Some drivers have also reported hearing loud creaking noises whenever their 2011 Lancer turned to park, backed up, or went over speed bumps.
Wheels and Hubs
There are many good things about the 2014 Mitsubishi Lancer, such as agile handling and excellent performance from its trims. However, some drivers raised complaints about the intolerable amount of noise made by its stock tires. Even a freshly manufactured vehicle could have this problem, and the only way to eliminate the noise is to install new wheels.
The front wheels and hubs of several 2017 Mitsubishi Lancer units can prove defective. When the driver hits the brakes, the vehicle can jerk much harder than normal. Replacing the front wheels and hubs may fix the problem, but it’s a costly affair.
Some 2006 Mitsubishi Lancer tires can wear out much faster than expected. The source of the problem can vary, but it seems bad tie rod ends are a common cause. A replacement tie rod end may cost you around $20 a piece or up to $170 for a kit, exclusive of labor costs.
Body and Paint Problems
Body and paint issues won’t usually disable a Mitsubishi Lancer, but no one wants a car that looks bad. When the paint job on some 2010 Lancers chips prematurely, their drivers will want to fix the problem as soon as possible.
Paint chipping also shows up in some 2008 Mitsubishi Lancer units. The paint can flake, chip, or peel off various external body panels. To further complicate things, several 2008 Lancers may also unintentionally chip themselves. Stones kicked up by the front tires can strike the quarter panel and potentially chip away the paint there. In some cases, adding mud flaps may not do anything to stop the damage.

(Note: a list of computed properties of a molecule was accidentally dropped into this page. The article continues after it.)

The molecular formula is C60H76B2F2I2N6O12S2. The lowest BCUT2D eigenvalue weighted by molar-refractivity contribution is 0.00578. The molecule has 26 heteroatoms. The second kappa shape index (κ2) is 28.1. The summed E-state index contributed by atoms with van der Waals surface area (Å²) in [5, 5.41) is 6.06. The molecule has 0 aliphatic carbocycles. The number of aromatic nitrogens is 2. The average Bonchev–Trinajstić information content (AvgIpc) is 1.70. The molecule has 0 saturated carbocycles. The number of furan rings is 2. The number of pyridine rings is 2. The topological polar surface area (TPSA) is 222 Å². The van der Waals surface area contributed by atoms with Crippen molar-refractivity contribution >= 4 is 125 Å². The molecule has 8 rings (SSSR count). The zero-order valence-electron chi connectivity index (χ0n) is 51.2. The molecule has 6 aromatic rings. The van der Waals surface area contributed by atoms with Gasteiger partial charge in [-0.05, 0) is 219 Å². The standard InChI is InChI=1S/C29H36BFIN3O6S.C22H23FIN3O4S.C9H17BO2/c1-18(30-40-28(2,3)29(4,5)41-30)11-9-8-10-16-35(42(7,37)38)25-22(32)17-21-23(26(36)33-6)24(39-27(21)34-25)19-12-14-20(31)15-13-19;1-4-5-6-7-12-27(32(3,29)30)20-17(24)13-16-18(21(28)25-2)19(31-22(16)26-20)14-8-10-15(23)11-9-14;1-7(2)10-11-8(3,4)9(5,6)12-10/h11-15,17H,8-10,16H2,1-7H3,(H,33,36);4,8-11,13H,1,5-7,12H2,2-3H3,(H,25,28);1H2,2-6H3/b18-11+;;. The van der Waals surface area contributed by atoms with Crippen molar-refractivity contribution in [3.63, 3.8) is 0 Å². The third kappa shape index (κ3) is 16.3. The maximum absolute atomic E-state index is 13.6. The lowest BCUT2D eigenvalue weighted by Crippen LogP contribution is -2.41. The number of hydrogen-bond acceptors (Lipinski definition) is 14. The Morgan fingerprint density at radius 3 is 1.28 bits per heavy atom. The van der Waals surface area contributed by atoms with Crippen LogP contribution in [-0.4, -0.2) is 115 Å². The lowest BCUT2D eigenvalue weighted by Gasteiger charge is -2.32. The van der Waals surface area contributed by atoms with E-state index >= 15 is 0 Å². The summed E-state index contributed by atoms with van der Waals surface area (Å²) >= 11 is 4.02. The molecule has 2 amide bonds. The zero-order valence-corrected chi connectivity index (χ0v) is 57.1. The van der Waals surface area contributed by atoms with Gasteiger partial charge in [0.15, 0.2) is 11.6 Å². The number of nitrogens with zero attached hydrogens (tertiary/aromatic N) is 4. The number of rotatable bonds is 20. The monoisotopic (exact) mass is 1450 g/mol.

Bad transmissions are few and far between for the Mitsubishi Lancer. But these problems can cost a lot to fix, so it’s a good idea to identify which model years are vulnerable to transmission trouble.
In some 2008 Lancers, the transmission could overheat. While some attempted to fix the issue by changing the transmission oil, others were left with no choice but to spend on replacing the entire transmission.
Another potential Mitsubishi Lancer transmission problem for the 2008 model year is transmission slippage while on the road. Several units have been reported to slip into the wrong gear without warning. To make matters worse, the electronic dashboard may indicate that the transmission is in the right gear even when it isn’t.
It may be old and out of production, but the Mitsubishi Lancer can be a reliable daily driver for many years. Whether you already drive one or intend to get one, you can’t go wrong with this car. Do your due diligence by reading up on the most common Mitsubishi Lexus problems for the model year you own or plan to buy. This will give you a better idea of its true cost of ownership and prepare you to deal with common issues in case they arise.